Your Resume Objective Statement: It's All About Them


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All right, that's a bit strident.

Some professional resume writers would strongly recommend an objective statement. There's nothing necessarily WRONG with one, but I think it's a challenge to make any objective strong and compelling enough, and sometimes it gives you enough rope to hang yourself.

A typical objective statement goes something like this:

"A challenging position with a respected and dynamic company in the industry. "

Let me rephrase that for you:

"A job. "

Most resumes have such a poorly written objective that the person reading uses it for garbage bin target practice.

Don't misunderstand me here. It's possible to have a well-written objective statement. That would look something like this:

"An extremely motivated Senior Manager with a proven track record in operations management and quality improvement. Possessing expert TQM skills in addition to excellent communication, interpersonal and analytical skills. Seeking a challenging position where these skills will be used fully. "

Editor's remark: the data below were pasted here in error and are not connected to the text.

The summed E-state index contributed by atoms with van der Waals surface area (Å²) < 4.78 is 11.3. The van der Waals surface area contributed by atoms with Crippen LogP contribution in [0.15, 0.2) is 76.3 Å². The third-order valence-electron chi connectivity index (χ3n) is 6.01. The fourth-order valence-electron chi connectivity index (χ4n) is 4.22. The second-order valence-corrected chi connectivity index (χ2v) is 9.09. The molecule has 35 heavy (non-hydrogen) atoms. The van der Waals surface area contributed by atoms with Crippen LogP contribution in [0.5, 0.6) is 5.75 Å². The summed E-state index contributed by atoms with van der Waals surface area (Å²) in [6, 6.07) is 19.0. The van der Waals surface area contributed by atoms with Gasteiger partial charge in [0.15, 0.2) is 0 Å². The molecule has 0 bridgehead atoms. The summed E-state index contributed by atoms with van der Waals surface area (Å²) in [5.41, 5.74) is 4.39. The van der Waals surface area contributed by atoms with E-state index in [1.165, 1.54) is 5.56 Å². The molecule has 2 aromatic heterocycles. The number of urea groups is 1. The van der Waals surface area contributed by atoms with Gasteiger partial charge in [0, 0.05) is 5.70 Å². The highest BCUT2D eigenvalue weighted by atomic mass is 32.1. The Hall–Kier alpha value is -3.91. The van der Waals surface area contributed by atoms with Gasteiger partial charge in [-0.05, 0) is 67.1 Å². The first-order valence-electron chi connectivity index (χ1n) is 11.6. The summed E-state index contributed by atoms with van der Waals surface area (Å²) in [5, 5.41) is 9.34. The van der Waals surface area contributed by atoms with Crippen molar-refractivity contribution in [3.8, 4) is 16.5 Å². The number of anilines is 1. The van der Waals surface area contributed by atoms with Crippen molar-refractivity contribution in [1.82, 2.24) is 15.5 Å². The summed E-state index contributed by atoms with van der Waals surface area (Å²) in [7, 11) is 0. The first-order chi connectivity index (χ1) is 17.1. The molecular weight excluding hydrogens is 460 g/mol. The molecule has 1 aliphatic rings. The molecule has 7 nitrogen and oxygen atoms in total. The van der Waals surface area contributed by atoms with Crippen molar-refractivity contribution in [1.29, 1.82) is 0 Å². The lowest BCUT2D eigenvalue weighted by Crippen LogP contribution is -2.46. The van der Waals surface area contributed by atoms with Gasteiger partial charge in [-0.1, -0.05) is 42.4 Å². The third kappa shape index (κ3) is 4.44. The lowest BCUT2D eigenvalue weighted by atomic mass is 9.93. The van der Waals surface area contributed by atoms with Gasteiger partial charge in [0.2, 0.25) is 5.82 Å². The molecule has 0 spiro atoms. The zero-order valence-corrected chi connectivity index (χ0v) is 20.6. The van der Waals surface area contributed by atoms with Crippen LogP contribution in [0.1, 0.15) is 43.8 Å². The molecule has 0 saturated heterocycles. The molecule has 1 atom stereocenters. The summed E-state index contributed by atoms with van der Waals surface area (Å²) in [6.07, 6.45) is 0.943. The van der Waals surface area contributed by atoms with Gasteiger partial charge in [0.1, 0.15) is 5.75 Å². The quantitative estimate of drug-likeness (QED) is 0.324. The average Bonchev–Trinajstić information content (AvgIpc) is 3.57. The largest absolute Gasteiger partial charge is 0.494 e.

That objective statement probably won't get your resume thrown out.

See the difference?

The first resume objective statement was more about you than about them. The second one certainly had things about you in it, but it was (I hope) targeted to the specific kind of job you're looking for, and it included your qualifications for the job. In other words, it's about what you can do for them.

An even better resume objective would look like this:

"A highly experienced sales and marketing professional with comprehensive strategic planning and implementation skills, and $27 million in total profit improvement added in 8 years, seeking a position as a Sales Manager where these skills will add value. "

You're hired! No, probably not yet. But you're not eliminated as a candidate either.

A weak resume objective statement gets your resume tossed. A strong one won't necessarily get you the job interview, but it'll pass the initial screening, and encourage the reader to get the details that back up your intro.

If the details are good enough, you'll get the interview. That's the goal.

Copyright (c) by Roy Miller

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